If I am working with a company for the first time, all parts of the contract are important. Both what is there, and what is not there.

What I consider essentials are:
Name of the production, and dates of employment.
compensation (how much I will be paid, and if it isn’t paid all at once, what the schedule for checks will be) .
deadlines (roughs, prelims, finals, first dress, previews, opening, etc).
Budget (and if applicable, what you expect if one goes over that budget).

Other helpful items are things like comps, housing, transportation reimbursement, the theatre’s expected use of photographs of designs, the theater’s use of photographs of the designer, dispute resolution, gas reimbursement for shopping trips, other expectations (laundry? Returns?) or perks of employment.

If you want to see a union contract, they are available to download on the website. The most basic one is at the very bottom of the page and is called a “union project agreement”. It is probably overkill for what you need, but would be worth looking at just from a layout perspective.

Anyway, I hope that is helpful! Best of luck!

January 23, 2012

Since I’ve found your blog about a week ago, I’ve been devouring it! While I have my theater degree, I fell into costuming towards the latter half of my studies and in comparison to other graduates, I feel like I dont have the same training. Knowing that, I moved back home and begun working with our local professional theater company costuming their shows. That lack of knowledge, especially in the budgeting/contracts/legal aspects of the job really created a mess for me!

I came in mid-season with the company and the first show I worked costumes on was a joint-collaboration with the woman who had been doing them (simply a mother of one of their students who was asked to help and pulled into costuming.) From there we bridged into me undertaking a whole show – student company shows, workshop shows, etc. I was paid minimalistic fees for costuming the shows. Knowing I came in mid-season with a company that did not have large budget, I was willing to work for less than I judged I was worth until I proved myself, and until we could officially work something out. The next season, they hired me as the costume designer and we jumped right into the first show… Let’s just say that costuming “The King and I” with a budget of only $300… not a simple task! Yet, despite my repeated attempts in asking for a contract so things were in writing, not once was one drawn up. It ended up just being a “verbal agreement.”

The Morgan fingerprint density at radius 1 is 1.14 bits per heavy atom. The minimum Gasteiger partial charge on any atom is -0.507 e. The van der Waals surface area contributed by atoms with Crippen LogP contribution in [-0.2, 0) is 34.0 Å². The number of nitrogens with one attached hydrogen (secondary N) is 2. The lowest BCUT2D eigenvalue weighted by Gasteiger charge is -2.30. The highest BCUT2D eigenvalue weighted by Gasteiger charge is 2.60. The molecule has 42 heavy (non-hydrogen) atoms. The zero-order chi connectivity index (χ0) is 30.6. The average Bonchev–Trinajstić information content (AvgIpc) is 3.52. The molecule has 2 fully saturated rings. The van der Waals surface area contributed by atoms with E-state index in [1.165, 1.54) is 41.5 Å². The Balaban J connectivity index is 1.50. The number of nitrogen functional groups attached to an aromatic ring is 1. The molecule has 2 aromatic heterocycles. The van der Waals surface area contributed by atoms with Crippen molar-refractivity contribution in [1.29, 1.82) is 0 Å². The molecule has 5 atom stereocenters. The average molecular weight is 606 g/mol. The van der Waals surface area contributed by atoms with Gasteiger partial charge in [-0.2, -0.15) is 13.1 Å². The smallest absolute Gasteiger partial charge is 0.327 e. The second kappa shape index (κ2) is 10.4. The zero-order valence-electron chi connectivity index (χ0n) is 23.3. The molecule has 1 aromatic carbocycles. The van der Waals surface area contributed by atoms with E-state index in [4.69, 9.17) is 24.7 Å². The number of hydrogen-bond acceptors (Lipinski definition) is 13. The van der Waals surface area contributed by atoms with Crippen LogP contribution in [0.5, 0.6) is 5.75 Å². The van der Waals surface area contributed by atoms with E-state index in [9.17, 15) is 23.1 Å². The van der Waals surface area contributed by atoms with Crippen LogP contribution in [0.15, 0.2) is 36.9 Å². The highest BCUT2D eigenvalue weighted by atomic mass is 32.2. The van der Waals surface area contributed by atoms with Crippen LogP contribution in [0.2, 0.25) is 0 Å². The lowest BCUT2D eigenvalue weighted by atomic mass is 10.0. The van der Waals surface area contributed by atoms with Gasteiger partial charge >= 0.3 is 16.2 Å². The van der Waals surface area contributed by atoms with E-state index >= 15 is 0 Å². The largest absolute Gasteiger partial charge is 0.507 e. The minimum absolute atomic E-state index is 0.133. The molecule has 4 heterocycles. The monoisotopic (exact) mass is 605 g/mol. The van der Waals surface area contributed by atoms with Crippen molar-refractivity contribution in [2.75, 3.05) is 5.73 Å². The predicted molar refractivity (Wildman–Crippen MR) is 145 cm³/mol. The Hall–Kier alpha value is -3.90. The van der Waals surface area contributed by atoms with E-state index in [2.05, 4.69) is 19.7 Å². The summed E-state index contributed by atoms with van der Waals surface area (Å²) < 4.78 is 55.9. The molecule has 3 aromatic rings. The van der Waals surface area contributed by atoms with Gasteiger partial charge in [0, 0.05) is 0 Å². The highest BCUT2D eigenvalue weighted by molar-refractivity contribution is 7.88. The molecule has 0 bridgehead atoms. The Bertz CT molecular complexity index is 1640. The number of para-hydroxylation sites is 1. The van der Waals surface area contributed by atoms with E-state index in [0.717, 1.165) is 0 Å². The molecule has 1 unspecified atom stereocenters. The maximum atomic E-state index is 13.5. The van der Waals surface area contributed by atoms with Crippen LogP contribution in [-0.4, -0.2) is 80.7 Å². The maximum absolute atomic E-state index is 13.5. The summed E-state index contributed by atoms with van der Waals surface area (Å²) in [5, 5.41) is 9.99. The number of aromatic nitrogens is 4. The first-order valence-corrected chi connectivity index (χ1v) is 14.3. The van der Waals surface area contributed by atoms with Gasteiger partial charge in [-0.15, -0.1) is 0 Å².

Aside from borrowing half the costumes for the show from strangers, my means of keeping the show under budget was to [stupidly] agree to make Anna’s costumes myself and rent/loan them to the theater depending on where the budget stood. I reasoned that the money I put into the costumes would be repaid later when I rented them again or sold them. Yet, when the show ended, the theater tried to say that the outfits were theirs. In a nutshell: they threw a lawyer at me, I sought representation, and it came down to a “he said, she said” verbal agreement because there never was a contract. And in the end, the theater never even wanted the costumes and were insisting that I submit my receipts so they could refund the cost of materials then turn around and sell the costumes back to me at face value! Also called into question was my costumer’s fee. While it was resolved quickly – [I kept the dresses which never left my possesion, they paid me about 85% of what the original costume fee was] it was not pretty. Now, not only won’t return emails asking about creating a contract to collaborate together in the future, but they will ignore me in public. While I still feel they’re being childish and unprofessional, I will NEVER work without a contract again.

November 28, 2012

Since Rex was talking about cruise ships, how much is an average costume design salary for a cruise line? Is this the kind of thing that they will negotiate, or is the salary usually set in stone? How do you get involved in this branch of work?

January 11, 2014

I recently found myself in a peculiarly frustrating position on a show produced by a school. After agreeing to do set and costume design for a show, I was informed that they would not float any part of the budget so that I could actually purchase anything for design, for costume production unless I paid for it myself. The problem was exacerbated by the fact that I simply didn’t Have ” extra money ” of my own to front! And I was told it could be several weeks before the school’s bureaucratic finance department would release reimbursement to me! A further strain was the fact that they Also would not pay my fee until several weeks after the production was finished, not even part of my fee. You can imagine how horrible it was to have actors and director angry at me for not being able to buy items they needed. I was totally stranded and hung out to dry. I’ve been working in theatre design for 25 years and have never encountered such a bizarre practice. There was budget available on paper but I had no access to it. I’d be interested to know if you or any of your followers have ever encountered such a thing and if so, what should I have done or said ?